Eggs are a readily available, inexpensive, high-quality protein that contain more than 11 essential vitamins and minerals including folate, vitamin E, iron and iodine.
The Heart Foundation suggests most of us can eat up to seven eggs each week as part of a heart-healthy diet.
In the past it was thought that eating foods high in cholesterol such as eggs would increase our blood cholesterol levels. However, research now shows it is foods high in saturated fat that we need to careful with.
The main health concern with eggs is the risk of salmonella food poisoning. The risk is low, but it is important to be careful when handling eggs, especially when raw. It’s best to cook them. A 2007 study by Environmental Science and Research found none of the 514 eggs tested had salmonella present inside the egg, but nine (1.9 per cent) had it on the shell. Pregnant women are advised to cook eggs well and not to eat them raw (they’re in foods such as mayonnaise and some smoothies).
The shell colour depends on the breed of the hen and the yolk colour is dependent on her diet. The yolk contains the fat and almost half the protein and the white contains the rest of the protein as well as riboflavin. Egg sizes vary from 40-80g.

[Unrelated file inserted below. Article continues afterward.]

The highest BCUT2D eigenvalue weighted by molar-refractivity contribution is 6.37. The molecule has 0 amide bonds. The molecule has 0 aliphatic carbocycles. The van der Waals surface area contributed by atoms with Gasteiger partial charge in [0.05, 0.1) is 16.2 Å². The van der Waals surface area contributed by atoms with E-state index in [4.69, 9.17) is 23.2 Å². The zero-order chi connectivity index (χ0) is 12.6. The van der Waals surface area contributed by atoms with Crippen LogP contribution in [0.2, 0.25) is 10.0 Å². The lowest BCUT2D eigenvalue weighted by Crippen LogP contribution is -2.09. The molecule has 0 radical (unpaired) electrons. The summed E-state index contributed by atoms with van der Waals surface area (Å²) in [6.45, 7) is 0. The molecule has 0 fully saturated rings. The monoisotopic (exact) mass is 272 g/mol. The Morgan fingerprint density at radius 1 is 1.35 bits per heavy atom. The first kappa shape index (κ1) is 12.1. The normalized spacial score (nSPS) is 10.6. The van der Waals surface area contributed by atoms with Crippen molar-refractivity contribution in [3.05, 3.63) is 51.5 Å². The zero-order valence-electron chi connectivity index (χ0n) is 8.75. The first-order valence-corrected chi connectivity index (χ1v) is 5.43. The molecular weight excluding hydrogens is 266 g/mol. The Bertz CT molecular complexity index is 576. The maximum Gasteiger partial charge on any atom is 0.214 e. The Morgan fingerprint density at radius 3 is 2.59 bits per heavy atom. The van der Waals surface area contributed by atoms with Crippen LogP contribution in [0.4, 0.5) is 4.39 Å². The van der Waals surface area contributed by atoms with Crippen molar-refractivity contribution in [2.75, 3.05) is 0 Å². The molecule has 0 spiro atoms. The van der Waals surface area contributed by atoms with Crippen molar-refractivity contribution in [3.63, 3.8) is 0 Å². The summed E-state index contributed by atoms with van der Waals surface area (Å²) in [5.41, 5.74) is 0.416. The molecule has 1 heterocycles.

Duck eggs look like chicken eggs but are bigger with a thicker shell, firmer whites and creamier yolks. Quail eggs are smaller with speckled shells and taste very similar to chicken eggs.
How to select and store eggs
Always open cartons before buying and if any eggs are cracked or have droppings or feathers on the shell, don’t buy them. Eggs last longer in the fridge than in the pantry.
Place an egg in a bowl of water. If it sinks or is near the bottom of the bowl, it’s fresh; if it floats to the top, throw it away.
Did you know?
The blood spots sometimes found in eggs are caused by the rupture of a blood vessel on the yolk surface during formation of the egg. They don’t indicate a fertile egg and are fine to eat.